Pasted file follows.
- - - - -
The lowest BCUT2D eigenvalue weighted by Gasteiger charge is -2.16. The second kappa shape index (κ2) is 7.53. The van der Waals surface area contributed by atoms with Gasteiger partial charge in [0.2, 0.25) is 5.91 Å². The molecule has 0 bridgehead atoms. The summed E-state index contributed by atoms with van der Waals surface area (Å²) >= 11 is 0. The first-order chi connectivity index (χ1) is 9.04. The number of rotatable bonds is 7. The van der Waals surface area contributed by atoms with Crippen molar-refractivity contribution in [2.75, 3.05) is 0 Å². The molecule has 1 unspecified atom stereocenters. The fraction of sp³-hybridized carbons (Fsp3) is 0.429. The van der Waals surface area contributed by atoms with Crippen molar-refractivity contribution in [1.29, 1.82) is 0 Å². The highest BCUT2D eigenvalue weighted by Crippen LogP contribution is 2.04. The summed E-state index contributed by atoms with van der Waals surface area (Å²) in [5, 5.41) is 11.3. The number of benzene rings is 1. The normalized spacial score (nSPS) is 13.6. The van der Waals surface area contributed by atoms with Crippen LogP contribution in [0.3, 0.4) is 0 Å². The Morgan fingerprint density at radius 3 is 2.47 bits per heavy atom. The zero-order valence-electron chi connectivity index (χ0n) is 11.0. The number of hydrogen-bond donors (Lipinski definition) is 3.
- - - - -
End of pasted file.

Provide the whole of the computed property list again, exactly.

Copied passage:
The lowest BCUT2D eigenvalue weighted by Gasteiger charge is -2.16. The second kappa shape index (κ2) is 7.53. The van der Waals surface area contributed by atoms with Gasteiger partial charge in [0.2, 0.25) is 5.91 Å². The molecule has 0 bridgehead atoms. The summed E-state index contributed by atoms with van der Waals surface area (Å²) >= 11 is 0. The first-order chi connectivity index (χ1) is 9.04. The number of rotatable bonds is 7. The van der Waals surface area contributed by atoms with Crippen molar-refractivity contribution in [2.75, 3.05) is 0 Å². The molecule has 1 unspecified atom stereocenters. The fraction of sp³-hybridized carbons (Fsp3) is 0.429. The van der Waals surface area contributed by atoms with Crippen molar-refractivity contribution in [1.29, 1.82) is 0 Å². The highest BCUT2D eigenvalue weighted by Crippen LogP contribution is 2.04. The summed E-state index contributed by atoms with van der Waals surface area (Å²) in [5, 5.41) is 11.3. The number of benzene rings is 1. The normalized spacial score (nSPS) is 13.6. The van der Waals surface area contributed by atoms with Crippen LogP contribution in [0.3, 0.4) is 0 Å². The Morgan fingerprint density at radius 3 is 2.47 bits per heavy atom. The zero-order valence-electron chi connectivity index (χ0n) is 11.0. The number of hydrogen-bond donors (Lipinski definition) is 3.